"It is a grave assault on the fundamental rights of individuals and peoples' groups," he said, adding that the move has serious implications for democratic functioning in such areas.
"It will also encourage fundamentalist and extremist religious organisations to indulge in hate campaigns against the Christian community," the Archbishop said.
Couto called for an immediate reversal of the ban and the intervention of the state government in the matter.

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Another village bans non-Hindu religious activities, govt sits idle

RAIPUR: Amid controversy over right wing groups motivating gram sabhas or village councils to adopt resolutions banning non-Hindu religious activities in villages in tribal Bastar, Chhattisgarh government seem to be adopting wait and watch policy on how to deal with the situation.
Yet another village, Belar in Lohandiguda block of Bastar district, convened its gram sabha on Sunday and passed a resolution banning all non-Hindu religious activities. On May 10, gram sabha at village Sirisguda in Tongpal block convened under the provisions of 129 (G) of Chhattisgarh Panchayati Raj Act, adopted a similar resolution banning non-Hindu missionaries. The resolution stated that "To stop the forced conversion by some outsider religious campaigners and to prevent them from using derogatory language against Hindu deities and customs, the Sirisguda Gram Sabha bans religious activities such as prayers, meetings and propaganda of all non-Hindu religions."
Bastar's district Vishwa Hindu Parishad (VHP) president Suresh Yadav claimed that village councils of more than 50 gram panchayats has already adopted such resolutions to ban outsider missionaries from their respective villages.
However, Bastar district collector Ankit Anand told TOI, "To our knowledge, only three gram panchayats have passed such a resolution but it is not being enforced anywhere." "Initially, it was brought to our notice that some outsiders were trying to attend gram sabha meeting. Gram sabha is a body of locals and outsiders cannot attend it," he pointed out, admitting that "any resolution by village council banning people from any particular religion or community from the village is legally null and void." He maintained that there was no tension in any of the villages.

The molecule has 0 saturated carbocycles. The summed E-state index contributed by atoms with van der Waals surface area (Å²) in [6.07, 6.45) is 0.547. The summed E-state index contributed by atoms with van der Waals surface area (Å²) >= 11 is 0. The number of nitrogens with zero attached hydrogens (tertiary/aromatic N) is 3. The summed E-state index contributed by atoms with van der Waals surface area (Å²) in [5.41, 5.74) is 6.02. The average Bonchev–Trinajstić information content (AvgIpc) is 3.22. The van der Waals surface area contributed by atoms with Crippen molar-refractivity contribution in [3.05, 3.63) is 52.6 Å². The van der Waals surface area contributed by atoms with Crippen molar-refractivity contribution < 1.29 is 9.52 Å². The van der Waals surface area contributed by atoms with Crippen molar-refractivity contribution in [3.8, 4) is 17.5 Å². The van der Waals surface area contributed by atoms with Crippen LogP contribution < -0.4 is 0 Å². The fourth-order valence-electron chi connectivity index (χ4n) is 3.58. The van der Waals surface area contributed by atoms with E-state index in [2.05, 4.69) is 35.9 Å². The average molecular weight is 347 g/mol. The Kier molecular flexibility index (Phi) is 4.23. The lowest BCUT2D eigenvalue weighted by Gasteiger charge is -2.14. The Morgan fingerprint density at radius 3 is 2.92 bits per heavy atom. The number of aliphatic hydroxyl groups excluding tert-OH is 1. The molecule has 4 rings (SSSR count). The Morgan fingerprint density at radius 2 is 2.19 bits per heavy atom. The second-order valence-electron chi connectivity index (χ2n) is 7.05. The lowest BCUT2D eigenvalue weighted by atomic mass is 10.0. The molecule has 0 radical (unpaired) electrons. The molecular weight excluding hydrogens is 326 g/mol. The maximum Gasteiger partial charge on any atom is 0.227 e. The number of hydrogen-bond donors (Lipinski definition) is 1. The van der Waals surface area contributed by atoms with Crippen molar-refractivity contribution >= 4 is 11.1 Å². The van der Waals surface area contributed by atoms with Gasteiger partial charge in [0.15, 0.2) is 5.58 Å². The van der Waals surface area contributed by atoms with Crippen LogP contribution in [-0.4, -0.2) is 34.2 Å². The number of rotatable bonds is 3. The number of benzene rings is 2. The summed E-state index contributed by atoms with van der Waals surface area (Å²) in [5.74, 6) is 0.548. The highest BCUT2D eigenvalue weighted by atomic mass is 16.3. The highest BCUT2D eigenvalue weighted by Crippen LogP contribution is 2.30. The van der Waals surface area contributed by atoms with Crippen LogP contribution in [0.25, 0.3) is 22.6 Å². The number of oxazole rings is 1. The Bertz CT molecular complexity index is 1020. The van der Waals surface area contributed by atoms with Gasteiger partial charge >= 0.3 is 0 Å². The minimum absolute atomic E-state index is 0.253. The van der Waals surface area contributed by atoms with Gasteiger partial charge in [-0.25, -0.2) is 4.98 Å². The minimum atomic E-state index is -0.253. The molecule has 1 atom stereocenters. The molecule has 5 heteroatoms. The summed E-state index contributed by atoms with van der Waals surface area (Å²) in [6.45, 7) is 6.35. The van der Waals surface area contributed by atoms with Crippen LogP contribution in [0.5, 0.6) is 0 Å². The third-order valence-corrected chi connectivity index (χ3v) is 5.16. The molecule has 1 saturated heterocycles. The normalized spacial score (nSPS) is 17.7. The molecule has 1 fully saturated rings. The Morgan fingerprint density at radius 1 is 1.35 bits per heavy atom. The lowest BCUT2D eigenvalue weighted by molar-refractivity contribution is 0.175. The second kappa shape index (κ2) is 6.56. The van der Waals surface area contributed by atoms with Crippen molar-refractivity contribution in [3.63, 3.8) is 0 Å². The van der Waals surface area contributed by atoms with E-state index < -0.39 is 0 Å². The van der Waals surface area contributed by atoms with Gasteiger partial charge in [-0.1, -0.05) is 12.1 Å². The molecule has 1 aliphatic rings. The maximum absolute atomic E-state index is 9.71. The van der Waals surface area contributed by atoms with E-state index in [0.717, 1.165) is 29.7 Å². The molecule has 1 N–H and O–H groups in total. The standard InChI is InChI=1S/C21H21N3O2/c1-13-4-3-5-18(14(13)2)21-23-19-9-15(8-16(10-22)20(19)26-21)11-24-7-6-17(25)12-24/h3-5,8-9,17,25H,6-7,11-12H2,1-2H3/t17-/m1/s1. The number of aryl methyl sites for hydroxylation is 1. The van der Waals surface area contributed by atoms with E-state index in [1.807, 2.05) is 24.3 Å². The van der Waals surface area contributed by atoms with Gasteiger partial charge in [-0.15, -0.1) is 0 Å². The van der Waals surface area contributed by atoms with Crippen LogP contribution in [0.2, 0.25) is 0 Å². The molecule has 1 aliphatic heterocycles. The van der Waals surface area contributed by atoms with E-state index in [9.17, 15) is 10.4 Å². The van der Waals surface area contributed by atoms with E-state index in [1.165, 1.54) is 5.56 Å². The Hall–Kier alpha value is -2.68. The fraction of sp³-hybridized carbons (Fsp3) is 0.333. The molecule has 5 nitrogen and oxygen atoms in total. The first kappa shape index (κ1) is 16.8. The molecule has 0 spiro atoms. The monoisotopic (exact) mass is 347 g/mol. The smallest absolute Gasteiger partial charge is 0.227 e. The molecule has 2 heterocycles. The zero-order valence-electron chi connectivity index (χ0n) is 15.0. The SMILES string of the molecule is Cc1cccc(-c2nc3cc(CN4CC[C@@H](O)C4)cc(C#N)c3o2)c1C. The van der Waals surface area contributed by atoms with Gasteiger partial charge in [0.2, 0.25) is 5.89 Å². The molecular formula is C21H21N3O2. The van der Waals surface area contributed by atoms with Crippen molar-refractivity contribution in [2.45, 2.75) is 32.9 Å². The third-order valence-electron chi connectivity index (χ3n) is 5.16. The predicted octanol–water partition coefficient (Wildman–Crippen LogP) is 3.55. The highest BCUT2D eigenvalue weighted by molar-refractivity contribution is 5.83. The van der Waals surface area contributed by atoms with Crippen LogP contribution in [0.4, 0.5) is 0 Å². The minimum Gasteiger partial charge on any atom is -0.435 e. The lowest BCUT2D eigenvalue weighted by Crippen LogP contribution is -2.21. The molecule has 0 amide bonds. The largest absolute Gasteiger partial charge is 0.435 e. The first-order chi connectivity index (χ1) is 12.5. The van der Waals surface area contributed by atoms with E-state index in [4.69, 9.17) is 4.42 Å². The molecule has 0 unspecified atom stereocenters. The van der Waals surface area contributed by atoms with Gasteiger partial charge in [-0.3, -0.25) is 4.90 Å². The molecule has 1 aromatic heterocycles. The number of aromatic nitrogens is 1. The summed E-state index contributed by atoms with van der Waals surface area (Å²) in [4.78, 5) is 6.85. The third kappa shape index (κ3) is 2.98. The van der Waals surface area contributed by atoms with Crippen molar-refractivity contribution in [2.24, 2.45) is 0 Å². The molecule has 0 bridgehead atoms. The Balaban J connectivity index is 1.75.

Chhattisgarh Christian Forum president Arun Pannalal said it's the latest strategy of right wing groups to use the influential gram sabhas to adopt such controversial resolutions to mislead the locals to believe that banning non-Hindus is well within the law. Pointing out that panchayat bodies cannot override Article 25 of the constitution that guarantees freedom of religion to all, Pannalal said the state government was silent on the issue for the last three months even as right wing groups were trying to influence gram panchayats in other districts to adopt similar resolution.
Veteran Communist Party of India (CPI) leader Chhiaranjan Bakshi told TOI that the matter has been brought up with the Adivasi Mahasabha, a body of local tribals in Bastar, which has registered its strong protest against adopting such resolutions. "CPI national leadership has been apprised about the development and we will do something more against such tactics by right wing groups," he said it's an attempt divide the tribals on religious lines and create trouble.